Debut of grocery store offers specialties to city

Trader Joe’s, located at 2922 S. Shepherd Dr., opened its doors at 8 a.m. Friday to eager shoppers. | David Haydon/The Daily Cougar

Trader Joe’s, located at 2922 S. Shepherd Dr., opened its doors at 8 a.m. Friday to eager shoppers. | David Haydon/The Daily Cougar

Houstonians used to have to drive all the way to the Woodlands to experience the singular quirkiness of the specialty grocery chain that is Trader Joe’s, but that has all changed since the latest store opening in the historic Alabama Theater.

Though controversy surrounded the decision to convert the old building, many were out in full force even two days later to frequent Trader Joe’s. Their staff was on hand to corral the serpentine line that wrapped around the store.

The popularity could be attributed to the store’s inclusion of low-cost, one-of-a-kind, organic luxury items like Greek tahini, Japanese mochi ice cream and fresh, raw pizza dough that a shopper would be hard-pressed to even find at another store like Whole Foods.

The real draw for many shoppers is that these items are comparatively cheap when priced against similar products stocked at supermarkets.

Trader Joe’s exclusive Charles Shaw wine, colloquially known as “Two Buck Chuck” because of its $2 sale price in California, sells at the West Alabama location for $3 per bottle. While the store is not the first choice of sommeliers, it certainly outclasses gas station wine at double the price.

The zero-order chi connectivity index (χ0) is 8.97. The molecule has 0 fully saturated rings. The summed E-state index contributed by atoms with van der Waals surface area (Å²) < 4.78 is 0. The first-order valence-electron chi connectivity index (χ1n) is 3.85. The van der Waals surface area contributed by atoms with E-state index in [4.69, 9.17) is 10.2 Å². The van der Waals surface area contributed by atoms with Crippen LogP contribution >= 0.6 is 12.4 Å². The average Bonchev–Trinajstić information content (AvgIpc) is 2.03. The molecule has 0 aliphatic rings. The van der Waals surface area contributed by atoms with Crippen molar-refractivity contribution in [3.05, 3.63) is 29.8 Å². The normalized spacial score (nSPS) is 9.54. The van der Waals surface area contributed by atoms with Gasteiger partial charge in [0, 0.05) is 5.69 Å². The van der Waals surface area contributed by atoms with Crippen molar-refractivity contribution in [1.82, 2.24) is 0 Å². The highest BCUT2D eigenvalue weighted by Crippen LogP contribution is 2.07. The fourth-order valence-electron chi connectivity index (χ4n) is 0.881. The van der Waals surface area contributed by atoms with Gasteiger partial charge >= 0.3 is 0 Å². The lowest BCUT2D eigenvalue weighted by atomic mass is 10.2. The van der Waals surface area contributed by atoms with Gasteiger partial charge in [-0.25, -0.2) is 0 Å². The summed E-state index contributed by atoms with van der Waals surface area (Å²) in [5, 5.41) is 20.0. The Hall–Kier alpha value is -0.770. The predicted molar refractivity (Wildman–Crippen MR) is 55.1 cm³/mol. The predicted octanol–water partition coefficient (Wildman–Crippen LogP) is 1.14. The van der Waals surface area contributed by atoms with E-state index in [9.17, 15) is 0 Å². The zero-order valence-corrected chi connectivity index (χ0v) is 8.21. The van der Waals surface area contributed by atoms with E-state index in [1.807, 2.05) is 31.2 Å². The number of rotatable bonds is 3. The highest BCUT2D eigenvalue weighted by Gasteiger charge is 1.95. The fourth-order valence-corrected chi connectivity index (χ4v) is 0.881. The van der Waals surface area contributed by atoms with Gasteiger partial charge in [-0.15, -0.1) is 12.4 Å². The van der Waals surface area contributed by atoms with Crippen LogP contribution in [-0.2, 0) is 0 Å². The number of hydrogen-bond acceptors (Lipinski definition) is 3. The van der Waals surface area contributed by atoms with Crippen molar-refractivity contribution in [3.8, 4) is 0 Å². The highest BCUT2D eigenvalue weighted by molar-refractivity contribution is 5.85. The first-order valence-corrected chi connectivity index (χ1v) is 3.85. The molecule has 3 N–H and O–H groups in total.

Packed with shoppers, the tiny store’s atmosphere could best be described as intimate. A typical supermarket may stock upwards of 50,000 items, but Trader Joe’s carries only 4,000, most of which are Trader Joe’s own brand of specialty ethnic foods.

Aside from specialty products, Trader Joe’s offers a fresh take on the shopping experience. Bright colors and cutesy food-related mock movie posters adorn the walls and high ceiling of the old building. Employees wear tropical shirts and shorts, and an eclectic mix of popular music plays uninterrupted by typical supermarket loudspeaker announcements.

Sunday’s clientele ranged from tattooed young hipsters to three-piece-suited yuppies to senior citizens.

For some, the experience was a new one. Shoppers could be seen poring over novelty items and waving friends and family over to gawk and marvel. Others were happy to be reunited with Trader Joe’s in a more convenient location.

If Trader Joe’s left a positive impression on even a fraction of the hundreds of shoppers that passed through its doors since Friday morning’s grand opening, then larger Kroger and H-E-B grocery store chains have some fierce competition in town.

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